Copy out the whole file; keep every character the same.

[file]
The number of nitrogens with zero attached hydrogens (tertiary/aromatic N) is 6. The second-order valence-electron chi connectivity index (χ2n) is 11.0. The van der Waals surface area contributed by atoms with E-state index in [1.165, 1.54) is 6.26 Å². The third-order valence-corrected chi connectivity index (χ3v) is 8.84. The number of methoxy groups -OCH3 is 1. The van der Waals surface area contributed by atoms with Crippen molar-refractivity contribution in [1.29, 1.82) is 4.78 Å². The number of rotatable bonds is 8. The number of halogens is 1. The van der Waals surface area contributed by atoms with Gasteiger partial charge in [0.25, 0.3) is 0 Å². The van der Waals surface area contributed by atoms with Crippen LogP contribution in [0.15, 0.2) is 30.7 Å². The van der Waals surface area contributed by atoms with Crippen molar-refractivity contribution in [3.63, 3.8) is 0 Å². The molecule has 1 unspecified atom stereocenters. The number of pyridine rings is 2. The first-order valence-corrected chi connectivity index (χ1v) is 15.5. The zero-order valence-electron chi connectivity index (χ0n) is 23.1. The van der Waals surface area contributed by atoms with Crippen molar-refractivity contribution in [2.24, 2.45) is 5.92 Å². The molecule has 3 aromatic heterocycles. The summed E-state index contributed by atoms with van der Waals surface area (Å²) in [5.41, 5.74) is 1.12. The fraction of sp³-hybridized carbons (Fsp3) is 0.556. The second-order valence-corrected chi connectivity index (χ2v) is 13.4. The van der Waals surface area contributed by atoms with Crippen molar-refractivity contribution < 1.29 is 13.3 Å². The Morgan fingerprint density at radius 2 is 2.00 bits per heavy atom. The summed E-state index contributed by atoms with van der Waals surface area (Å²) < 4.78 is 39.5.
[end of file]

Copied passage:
The number of nitrogens with zero attached hydrogens (tertiary/aromatic N) is 6. The second-order valence-electron chi connectivity index (χ2n) is 11.0. The van der Waals surface area contributed by atoms with E-state index in [1.165, 1.54) is 6.26 Å². The third-order valence-corrected chi connectivity index (χ3v) is 8.84. The number of methoxy groups -OCH3 is 1. The van der Waals surface area contributed by atoms with Crippen molar-refractivity contribution in [1.29, 1.82) is 4.78 Å². The number of rotatable bonds is 8. The number of halogens is 1. The van der Waals surface area contributed by atoms with Gasteiger partial charge in [0.25, 0.3) is 0 Å². The van der Waals surface area contributed by atoms with Crippen LogP contribution in [0.15, 0.2) is 30.7 Å². The van der Waals surface area contributed by atoms with Crippen molar-refractivity contribution in [3.63, 3.8) is 0 Å². The molecule has 1 unspecified atom stereocenters. The number of pyridine rings is 2. The first-order valence-corrected chi connectivity index (χ1v) is 15.5. The zero-order valence-electron chi connectivity index (χ0n) is 23.1. The van der Waals surface area contributed by atoms with Crippen molar-refractivity contribution in [2.24, 2.45) is 5.92 Å². The molecule has 3 aromatic heterocycles. The summed E-state index contributed by atoms with van der Waals surface area (Å²) in [5.41, 5.74) is 1.12. The fraction of sp³-hybridized carbons (Fsp3) is 0.556. The second-order valence-corrected chi connectivity index (χ2v) is 13.4. The van der Waals surface area contributed by atoms with Crippen molar-refractivity contribution < 1.29 is 13.3 Å². The Morgan fingerprint density at radius 2 is 2.00 bits per heavy atom. The summed E-state index contributed by atoms with van der Waals surface area (Å²) < 4.78 is 39.5.